You can also find privately owned subsidized housing. The U.S. Department of Housing and Urban Development (HUD) works directly with owners to provide apartments at a reduced rent through the Low-Income Housing Tax Credit (LIHTC) program, which incentives private developers to offer lower rent to families with fixed incomes.
Property owners can claim tax credits in exchange for having housing available for low-income families. These credits save the property owner taxes owed to the government. LIHTC properties account for 90 percent of the available, affordable rental housing in the country. Working with developers and other organizations, the LIHTC program is the main way that the government promotes the building and renovation of low-income housing units. The federal government provides funding to states, which then offer the funds to developers.
LIHTC properties can be apartment complexes, townhouses, single-family dwellings, and duplexes.
Owners must follow one of the following income tests to participate in the LIHTC program:
- At least 20 percent of tenants have an income of 50 percent or less of area median income adjusted for family size (AMI).
- At least 40 percent of tenants have an income of 60 percent or less of AMI.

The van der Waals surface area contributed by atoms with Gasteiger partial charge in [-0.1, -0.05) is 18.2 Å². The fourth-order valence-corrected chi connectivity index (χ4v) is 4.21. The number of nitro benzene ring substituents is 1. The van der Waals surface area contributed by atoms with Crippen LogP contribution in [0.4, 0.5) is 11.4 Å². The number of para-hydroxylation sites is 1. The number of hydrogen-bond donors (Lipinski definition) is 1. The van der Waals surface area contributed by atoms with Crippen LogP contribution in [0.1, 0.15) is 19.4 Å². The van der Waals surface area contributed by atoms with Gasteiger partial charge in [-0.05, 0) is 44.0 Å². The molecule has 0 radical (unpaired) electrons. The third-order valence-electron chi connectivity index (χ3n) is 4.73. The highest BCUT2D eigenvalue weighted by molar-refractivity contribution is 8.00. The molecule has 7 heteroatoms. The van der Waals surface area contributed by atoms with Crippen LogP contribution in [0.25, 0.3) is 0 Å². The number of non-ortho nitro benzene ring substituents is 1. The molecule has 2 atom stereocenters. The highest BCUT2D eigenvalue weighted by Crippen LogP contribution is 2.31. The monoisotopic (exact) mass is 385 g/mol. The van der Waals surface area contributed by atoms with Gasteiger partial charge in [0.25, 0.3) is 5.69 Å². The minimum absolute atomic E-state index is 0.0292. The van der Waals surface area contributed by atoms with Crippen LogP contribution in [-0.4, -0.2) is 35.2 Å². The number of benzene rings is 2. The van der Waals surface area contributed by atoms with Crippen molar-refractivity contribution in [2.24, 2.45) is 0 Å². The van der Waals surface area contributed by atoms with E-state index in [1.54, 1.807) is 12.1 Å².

- At least 40 percent of tenants have income averaging no more than 60 percent of AMI, and no units have tenants with income greater than 80 percent of AMI.
Likewise, tenants’ rental costs cannot exceed 30 percent of their income. Unlike Public Housing and the Housing Choice Voucher Program, HUD does not make income adjustments, such as child care and medical expenses, when determining eligibility.
Local agencies receive about $8 billion each year in order to provide tax credits, which help to create new low-income housing opportunities. Both for-profit and non-profit organizations can receive these tax credits if they build or rehabilitate existing housing to serve as low income housing units. Each year, an average of nearly 1,400 building projects and over 106,000 new low-income units have come out of this program. Organizations must apply for funding through the state’s housing authority. Developers are encouraged to build in Difficult Development Areas (DDA).
If you earn too much to qualify for government assistance or programs like Section 8 or public housing, you can still find affordable housing options. You can try several options when looking for low rental costs, such as finding a roommate or reducing your utilities. Click on to the next slide in order to learn more about other options for affordable living units.
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